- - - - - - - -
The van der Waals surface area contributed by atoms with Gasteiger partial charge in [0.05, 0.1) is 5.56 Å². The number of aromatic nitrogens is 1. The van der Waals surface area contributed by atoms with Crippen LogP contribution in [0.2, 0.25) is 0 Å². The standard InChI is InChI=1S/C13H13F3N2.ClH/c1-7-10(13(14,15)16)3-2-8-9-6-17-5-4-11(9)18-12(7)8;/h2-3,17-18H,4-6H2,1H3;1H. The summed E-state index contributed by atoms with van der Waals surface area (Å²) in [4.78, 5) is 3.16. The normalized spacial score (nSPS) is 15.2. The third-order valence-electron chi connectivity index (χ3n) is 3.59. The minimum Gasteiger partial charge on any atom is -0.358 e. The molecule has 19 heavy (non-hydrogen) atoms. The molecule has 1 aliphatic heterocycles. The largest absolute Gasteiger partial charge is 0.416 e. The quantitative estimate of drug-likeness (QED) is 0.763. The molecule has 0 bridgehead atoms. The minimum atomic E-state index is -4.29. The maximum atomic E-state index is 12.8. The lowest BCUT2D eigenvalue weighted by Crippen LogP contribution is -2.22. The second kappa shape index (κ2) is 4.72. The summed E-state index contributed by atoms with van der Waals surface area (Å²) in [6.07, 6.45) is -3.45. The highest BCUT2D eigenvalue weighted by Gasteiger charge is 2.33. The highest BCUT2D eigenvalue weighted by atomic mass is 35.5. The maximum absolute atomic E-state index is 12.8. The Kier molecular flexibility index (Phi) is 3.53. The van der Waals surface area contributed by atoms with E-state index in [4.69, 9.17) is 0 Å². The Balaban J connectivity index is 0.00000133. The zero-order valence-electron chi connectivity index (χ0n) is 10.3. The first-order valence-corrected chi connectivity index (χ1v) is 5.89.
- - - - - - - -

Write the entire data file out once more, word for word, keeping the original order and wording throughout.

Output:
The van der Waals surface area contributed by atoms with Gasteiger partial charge in [0.05, 0.1) is 5.56 Å². The number of aromatic nitrogens is 1. The van der Waals surface area contributed by atoms with Crippen LogP contribution in [0.2, 0.25) is 0 Å². The standard InChI is InChI=1S/C13H13F3N2.ClH/c1-7-10(13(14,15)16)3-2-8-9-6-17-5-4-11(9)18-12(7)8;/h2-3,17-18H,4-6H2,1H3;1H. The summed E-state index contributed by atoms with van der Waals surface area (Å²) in [4.78, 5) is 3.16. The normalized spacial score (nSPS) is 15.2. The third-order valence-electron chi connectivity index (χ3n) is 3.59. The minimum Gasteiger partial charge on any atom is -0.358 e. The molecule has 19 heavy (non-hydrogen) atoms. The molecule has 1 aliphatic heterocycles. The largest absolute Gasteiger partial charge is 0.416 e. The quantitative estimate of drug-likeness (QED) is 0.763. The molecule has 0 bridgehead atoms. The minimum atomic E-state index is -4.29. The maximum atomic E-state index is 12.8. The lowest BCUT2D eigenvalue weighted by Crippen LogP contribution is -2.22. The second kappa shape index (κ2) is 4.72. The summed E-state index contributed by atoms with van der Waals surface area (Å²) in [6.07, 6.45) is -3.45. The highest BCUT2D eigenvalue weighted by Gasteiger charge is 2.33. The highest BCUT2D eigenvalue weighted by atomic mass is 35.5. The maximum absolute atomic E-state index is 12.8. The Kier molecular flexibility index (Phi) is 3.53. The van der Waals surface area contributed by atoms with E-state index in [4.69, 9.17) is 0 Å². The Balaban J connectivity index is 0.00000133. The zero-order valence-electron chi connectivity index (χ0n) is 10.3. The first-order valence-corrected chi connectivity index (χ1v) is 5.89.